When you live in Scotland and spend the week in Catalonia whilst they debate and declare Independence it appears to all sound strangely familiar. The only difference is in Scotland the vast majority of people feel to be represented by one side or the other. In Catalonia there are Catalans who feel betrayed by people on both sides of the debate.
Madrid lost its moral authority during the referendum when it sent in the police to confiscate ballot boxes and in doing so decided to rough up a few pensioners with batons and tear gas, this course of action hardened the views of many undecided voters. A little heavy handed but hardly surprising when you see humble security guards walk around armed with guns, pepper spray and handcuffs, Francisco Franco would be proud and given older voters still remember how the autonomy of Catalonia was eroded during the Franco years this was a harsh reminder of what they certainly don’t want to go back to. If Madrid lost the moral authority then Barcelona has lost the legal authority in calling an illegal referendum, it had no mandate to do so and this course of action is seen as little more than a coup d’état with a vocal minority on the streets being used as rent a mob.
You read the mainstream media who all appear to be highlighting the facts that Catalans are partying all night celebrating their independence while many balconies on apartments still fly the Spanish and Catalan flag side by side. Politicians of the world unite in siding with Madrid to call the actions of Catalonian Government illegal. It is strange times when you find the only two politicians to be siding with the Catalans are Nicola Sturgeon and Nigel Farage, strange bedfellows indeed. However, when they are both calling for the two million voices of Catalans to be heard I fear they are only doing it for their own ends. Nicola will use this to further her own arguments for divorce from the United Kingdom. She would be wise to remember that this make further mockery of her stance of Independence in Europe given the view of Donald Tusk that, ‘for EU nothing changes. Spain remains our only interlocutor.’ Nigel uses it to say the E.U. rejects democracy, ironic given it was an illegal referendum with a low turnout. Both appear to be doing so to support their own calls for independence, one from the United Kingdom and one from the European Union.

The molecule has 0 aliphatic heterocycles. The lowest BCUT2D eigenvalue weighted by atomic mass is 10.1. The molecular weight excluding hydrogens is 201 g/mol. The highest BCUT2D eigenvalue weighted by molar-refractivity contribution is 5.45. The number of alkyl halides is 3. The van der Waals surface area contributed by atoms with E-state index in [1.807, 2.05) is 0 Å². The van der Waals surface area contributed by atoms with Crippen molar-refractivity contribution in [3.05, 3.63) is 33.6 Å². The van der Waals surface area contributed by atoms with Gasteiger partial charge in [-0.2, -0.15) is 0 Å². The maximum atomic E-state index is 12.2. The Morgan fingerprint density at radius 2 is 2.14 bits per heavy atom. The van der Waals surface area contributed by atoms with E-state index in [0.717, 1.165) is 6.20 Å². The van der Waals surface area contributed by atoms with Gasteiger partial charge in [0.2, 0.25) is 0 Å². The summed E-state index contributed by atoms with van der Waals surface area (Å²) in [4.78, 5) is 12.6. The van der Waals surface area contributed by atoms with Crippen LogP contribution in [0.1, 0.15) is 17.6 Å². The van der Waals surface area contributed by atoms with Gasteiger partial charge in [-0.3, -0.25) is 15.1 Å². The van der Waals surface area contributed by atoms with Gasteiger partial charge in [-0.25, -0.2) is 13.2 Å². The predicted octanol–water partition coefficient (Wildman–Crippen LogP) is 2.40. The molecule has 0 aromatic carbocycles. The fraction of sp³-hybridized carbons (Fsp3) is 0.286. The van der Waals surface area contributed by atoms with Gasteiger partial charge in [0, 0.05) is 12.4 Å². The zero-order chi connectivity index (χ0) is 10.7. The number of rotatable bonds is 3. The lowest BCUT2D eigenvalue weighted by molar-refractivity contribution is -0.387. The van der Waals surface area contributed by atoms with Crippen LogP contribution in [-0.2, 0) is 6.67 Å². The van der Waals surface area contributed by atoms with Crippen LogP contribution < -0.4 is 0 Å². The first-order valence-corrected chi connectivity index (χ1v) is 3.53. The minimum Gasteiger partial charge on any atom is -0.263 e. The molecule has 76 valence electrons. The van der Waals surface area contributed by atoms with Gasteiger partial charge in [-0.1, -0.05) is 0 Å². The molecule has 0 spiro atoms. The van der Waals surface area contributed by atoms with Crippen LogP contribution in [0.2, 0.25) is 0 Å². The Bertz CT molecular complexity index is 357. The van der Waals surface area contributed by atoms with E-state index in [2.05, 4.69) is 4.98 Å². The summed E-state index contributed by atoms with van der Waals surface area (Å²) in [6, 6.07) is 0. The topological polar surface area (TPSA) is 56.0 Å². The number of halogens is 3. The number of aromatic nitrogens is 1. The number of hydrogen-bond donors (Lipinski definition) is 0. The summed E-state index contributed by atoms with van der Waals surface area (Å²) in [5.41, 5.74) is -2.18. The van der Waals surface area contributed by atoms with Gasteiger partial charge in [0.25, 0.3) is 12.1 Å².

The reality is it can only be the people of Catalonia who can call for independence and after spending the past week here it would appear that a vocal minority are doing a very good job of doing so. The people I’ve spoken to don’t feel represented by either side, they were happy with the status quo, maybe wanting more autonomy but have lost faith in Madrid for their actions during the referendum.
With only a 43% turnout in what many consider to be an illegal referendum and a lot of ‘No’ supporters saying they didn’t want to legitimise the vote by voting at all, they therefore stayed at home. One would hardly call 39% of the electorate a popular mandate for Independence.